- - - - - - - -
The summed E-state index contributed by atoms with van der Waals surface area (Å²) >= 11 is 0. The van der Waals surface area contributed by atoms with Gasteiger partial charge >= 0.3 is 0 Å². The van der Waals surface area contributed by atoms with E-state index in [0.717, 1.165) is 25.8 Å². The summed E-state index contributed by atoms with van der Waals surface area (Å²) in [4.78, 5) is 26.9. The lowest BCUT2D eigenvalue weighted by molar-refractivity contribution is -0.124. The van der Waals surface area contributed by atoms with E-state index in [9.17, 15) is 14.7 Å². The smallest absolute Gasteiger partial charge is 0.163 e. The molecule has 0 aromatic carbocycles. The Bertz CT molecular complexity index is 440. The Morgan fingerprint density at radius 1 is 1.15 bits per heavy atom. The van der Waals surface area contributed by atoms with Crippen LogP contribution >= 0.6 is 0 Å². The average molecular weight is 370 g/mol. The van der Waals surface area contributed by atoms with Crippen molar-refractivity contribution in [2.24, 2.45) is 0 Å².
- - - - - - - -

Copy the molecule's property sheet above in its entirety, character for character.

The summed E-state index contributed by atoms with van der Waals surface area (Å²) >= 11 is 0. The van der Waals surface area contributed by atoms with Gasteiger partial charge >= 0.3 is 0 Å². The van der Waals surface area contributed by atoms with E-state index in [0.717, 1.165) is 25.8 Å². The summed E-state index contributed by atoms with van der Waals surface area (Å²) in [4.78, 5) is 26.9. The lowest BCUT2D eigenvalue weighted by molar-refractivity contribution is -0.124. The van der Waals surface area contributed by atoms with E-state index in [9.17, 15) is 14.7 Å². The smallest absolute Gasteiger partial charge is 0.163 e. The molecule has 0 aromatic carbocycles. The Bertz CT molecular complexity index is 440. The Morgan fingerprint density at radius 1 is 1.15 bits per heavy atom. The van der Waals surface area contributed by atoms with Crippen LogP contribution >= 0.6 is 0 Å². The average molecular weight is 370 g/mol. The van der Waals surface area contributed by atoms with Crippen molar-refractivity contribution in [2.24, 2.45) is 0 Å².